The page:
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Trade Ally Network Northwest

Sales Skill: Energy Efficiency Opportunities in the COVID-19 Recovery

September 16, 2020 | Trade Ally Network NW

With the first several months of the pandemic behind us, you may be thinking, where does my business go from here? Some industries are booming, and others are not—how do you know which business sectors may have the most viable customers for you?

An in-depth review by BPA and Trade Ally Network NW highlights which business sectors are most and least likely to invest in energy efficiency upgrades in the COVID-19 recovery.

The Big Picture

Public and private sector organizations with more capital and that require less human contact are more likely to invest in new technology at this time. These companies often operate online or with remote workers, such as storage, warehouse or shipping operations. Similarly, there is high potential among organizations that have capital, and also require people to be in close proximity. These may include essential retail like grocery stores, government buildings, religious institutions, and schools.

Public and private sector organizations with less capital and more people in proximity may have less potential for investment. Businesses that will need more economic and other support are those that have lost revenue, including those in the restaurant, entertainment, and hospitality sectors, as well as non-essential retail. These are businesses that rely on having people in close proximity, but may not have the cash flow or available capital to implement upgrades or new technologies needed for health and safety. They may be more reliant on incentives or other financial supports.

Key Findings Highlight Sectors, Financial Capacity and Proximity to People

The public sector and institutions may have more ability to invest than the private sector.

  • Public institutions are historically resilient, so even when private money runs out, government funds may still be available. In fact, we’ve seen how often government is able to maintain or increase spending when the economy sees a decrease in private spending.
  • Military bases, and federal or municipal buildings, receive varied funding sources that are not reliant on consumer spending. This means their capital resources are more resilient in the face of market changes. Public sector buildings may be more stable financially and less likely to reduce system maintenance or defer maintenance due to fiscal challenges.
  • Institutions, such as education, community services, culture, politics and religion, have different funding sources. A church may rely on grants, donations, and tax exemption, while schools receive funding from property taxes or federal or local funding packages.

There may be a temporary downturn in construction projects in the next 6-12 months.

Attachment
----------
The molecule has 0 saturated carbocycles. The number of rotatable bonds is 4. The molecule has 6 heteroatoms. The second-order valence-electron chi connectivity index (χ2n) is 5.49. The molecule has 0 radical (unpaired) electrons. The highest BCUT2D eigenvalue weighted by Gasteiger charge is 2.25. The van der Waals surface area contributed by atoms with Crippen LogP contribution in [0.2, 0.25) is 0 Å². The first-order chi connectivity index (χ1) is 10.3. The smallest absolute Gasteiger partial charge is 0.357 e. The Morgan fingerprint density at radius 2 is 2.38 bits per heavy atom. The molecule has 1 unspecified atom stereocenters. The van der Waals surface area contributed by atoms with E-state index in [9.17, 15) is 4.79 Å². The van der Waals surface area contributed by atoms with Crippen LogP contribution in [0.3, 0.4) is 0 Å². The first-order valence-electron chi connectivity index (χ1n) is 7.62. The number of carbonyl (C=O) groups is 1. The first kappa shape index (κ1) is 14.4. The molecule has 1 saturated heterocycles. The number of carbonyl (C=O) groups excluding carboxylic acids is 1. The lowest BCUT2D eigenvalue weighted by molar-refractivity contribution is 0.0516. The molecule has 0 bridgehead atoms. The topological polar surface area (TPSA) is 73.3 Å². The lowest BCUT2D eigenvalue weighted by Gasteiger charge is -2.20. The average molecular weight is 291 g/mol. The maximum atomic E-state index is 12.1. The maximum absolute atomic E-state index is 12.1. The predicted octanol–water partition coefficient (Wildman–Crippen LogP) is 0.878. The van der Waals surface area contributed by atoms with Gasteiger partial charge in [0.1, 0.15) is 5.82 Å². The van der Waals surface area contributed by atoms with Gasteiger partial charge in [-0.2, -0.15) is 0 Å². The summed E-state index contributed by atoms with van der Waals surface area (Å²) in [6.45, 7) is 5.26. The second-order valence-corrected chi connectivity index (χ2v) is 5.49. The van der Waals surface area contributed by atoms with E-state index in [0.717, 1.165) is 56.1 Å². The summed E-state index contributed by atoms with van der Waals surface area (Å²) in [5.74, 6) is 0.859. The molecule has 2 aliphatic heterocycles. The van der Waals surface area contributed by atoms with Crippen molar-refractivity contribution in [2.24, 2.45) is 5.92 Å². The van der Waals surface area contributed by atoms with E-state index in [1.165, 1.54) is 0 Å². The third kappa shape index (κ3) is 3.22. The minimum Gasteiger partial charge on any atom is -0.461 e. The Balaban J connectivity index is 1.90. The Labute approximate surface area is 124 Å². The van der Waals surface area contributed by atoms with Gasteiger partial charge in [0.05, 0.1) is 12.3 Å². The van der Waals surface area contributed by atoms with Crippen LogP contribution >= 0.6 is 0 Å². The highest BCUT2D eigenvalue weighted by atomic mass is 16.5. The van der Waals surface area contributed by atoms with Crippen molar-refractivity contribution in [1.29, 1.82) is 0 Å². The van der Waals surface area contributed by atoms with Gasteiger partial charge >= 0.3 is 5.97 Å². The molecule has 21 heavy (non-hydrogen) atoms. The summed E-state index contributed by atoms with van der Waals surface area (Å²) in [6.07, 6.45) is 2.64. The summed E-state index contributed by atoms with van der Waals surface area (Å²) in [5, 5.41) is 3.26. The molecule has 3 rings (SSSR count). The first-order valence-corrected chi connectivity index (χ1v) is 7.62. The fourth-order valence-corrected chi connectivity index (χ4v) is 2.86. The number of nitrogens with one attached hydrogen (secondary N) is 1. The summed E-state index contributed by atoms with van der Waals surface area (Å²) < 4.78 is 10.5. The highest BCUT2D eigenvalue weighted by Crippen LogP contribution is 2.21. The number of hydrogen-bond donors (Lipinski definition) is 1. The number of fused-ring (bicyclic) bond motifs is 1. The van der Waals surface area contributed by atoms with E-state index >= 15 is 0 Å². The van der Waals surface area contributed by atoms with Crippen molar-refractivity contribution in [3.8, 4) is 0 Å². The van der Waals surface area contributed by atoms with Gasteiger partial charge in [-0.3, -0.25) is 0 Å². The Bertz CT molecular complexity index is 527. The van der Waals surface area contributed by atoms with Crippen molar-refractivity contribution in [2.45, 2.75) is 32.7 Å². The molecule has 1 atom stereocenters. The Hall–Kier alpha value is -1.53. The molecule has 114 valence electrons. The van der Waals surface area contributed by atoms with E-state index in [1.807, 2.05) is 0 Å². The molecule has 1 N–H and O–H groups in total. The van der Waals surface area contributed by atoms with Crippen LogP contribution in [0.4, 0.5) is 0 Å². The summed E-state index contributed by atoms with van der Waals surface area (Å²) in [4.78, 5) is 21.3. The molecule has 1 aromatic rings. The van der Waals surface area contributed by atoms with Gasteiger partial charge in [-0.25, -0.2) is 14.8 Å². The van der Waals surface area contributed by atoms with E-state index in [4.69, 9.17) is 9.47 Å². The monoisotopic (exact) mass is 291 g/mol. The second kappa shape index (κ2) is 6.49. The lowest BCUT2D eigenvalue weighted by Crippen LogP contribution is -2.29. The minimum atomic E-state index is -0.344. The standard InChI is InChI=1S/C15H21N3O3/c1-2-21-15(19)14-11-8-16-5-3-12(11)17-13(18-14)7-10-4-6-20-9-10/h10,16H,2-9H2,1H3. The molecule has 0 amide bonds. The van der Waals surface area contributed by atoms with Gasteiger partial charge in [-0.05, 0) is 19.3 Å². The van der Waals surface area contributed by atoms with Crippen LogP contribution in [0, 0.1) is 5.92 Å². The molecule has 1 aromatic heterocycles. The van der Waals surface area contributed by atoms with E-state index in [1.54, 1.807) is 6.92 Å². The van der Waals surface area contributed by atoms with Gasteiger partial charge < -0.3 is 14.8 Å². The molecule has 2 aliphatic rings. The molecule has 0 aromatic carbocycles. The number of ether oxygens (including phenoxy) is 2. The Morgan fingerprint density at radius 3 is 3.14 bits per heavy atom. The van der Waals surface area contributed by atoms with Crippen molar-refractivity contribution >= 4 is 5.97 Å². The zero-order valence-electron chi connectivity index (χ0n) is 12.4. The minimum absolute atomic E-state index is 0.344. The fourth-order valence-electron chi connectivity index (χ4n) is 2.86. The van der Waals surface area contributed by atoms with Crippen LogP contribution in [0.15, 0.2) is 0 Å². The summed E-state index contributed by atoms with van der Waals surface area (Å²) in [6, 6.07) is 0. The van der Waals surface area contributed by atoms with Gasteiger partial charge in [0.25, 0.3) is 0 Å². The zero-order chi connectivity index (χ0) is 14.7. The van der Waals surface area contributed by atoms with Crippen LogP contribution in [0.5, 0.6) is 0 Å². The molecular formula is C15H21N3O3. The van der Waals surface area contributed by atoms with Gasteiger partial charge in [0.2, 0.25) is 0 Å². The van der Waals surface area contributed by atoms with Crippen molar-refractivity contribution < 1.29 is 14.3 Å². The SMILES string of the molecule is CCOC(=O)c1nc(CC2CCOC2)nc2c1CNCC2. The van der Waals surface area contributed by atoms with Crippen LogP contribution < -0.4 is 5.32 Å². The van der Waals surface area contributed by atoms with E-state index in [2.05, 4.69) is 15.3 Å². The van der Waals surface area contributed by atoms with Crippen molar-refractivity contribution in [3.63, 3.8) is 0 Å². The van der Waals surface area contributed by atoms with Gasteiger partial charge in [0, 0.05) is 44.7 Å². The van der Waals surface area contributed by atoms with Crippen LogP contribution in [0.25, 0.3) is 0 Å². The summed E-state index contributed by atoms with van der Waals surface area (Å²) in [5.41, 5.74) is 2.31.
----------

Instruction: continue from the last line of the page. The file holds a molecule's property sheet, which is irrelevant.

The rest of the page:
• Nonresidential construction is one of the last segments of the economy to enter recession because contractors continue to work down their collective backlog. Now as these projects are finishing up, there may be a lag in new project starts, which could result in job losses.
  • Projected growth in construction for 2020 has been revised to an 11% decline. According to the AIA, the sharpest decline is predicted in the commercial construction sector.
  • Additional issues may exist with the upstream supply chain. For example, lighting fixture manufacturing relies heavily on Chinese imports, which account for 65% of domestic demand.

Customers are interested in HVAC improvements, specifically air circulation and ventilation.

  • Ventilation is key. Adopting more efficient HVAC systems may contribute to a reduction in airborne particulate exposures.
  • HVAC improvements are especially relevant in the category of high capital and high proximity—such as essential retail/grocery stores and government buildings, to name a few. This is because they have the capital to invest in improvements, and due to necessary group gatherings, there is more urgency for safety and gaining a competitive edge in business to make these improvements.

Industries where COVID-19 has severely affected revenue may not have money to invest, even when the economy recovers.

  • Among the many business types needing additional financial support are hotels, restaurants, entertainment, gyms, retail, and auto sales.
  • The financial impact on healthcare has been severe, due to lost revenue from cancelled surgeries and increased costs from purchasing PPE and hiring additional workers. This sector could benefit greatly from building improvement incentive programs.

Business Implications

So, who is more likely to invest in energy efficiency?

  • Essential industries with high numbers of people in proximity, due to the urgency of creating safety and security for large numbers of people.
  • Those with high capital and a low density of people.
  • Public industries with reliable funding sources.
  • Businesses with capital constraints will be more likely to need incentives.

Trade allies have a huge opportunity to take advantage of an increased focus on ventilation, particularly in industries that are both essential and require people to be in close proximity. And with new limited-time promotional HVAC incentives offered by participating utilities, trade allies can help customers save even more on eligible energy efficiency projects. For assistance with identifying project potential and business opportunities in your area, contact your local utility or your regional field specialist. View new incentives from participating utilities here.

Category: Best Practices Business Development

Tags: business development new business sales skills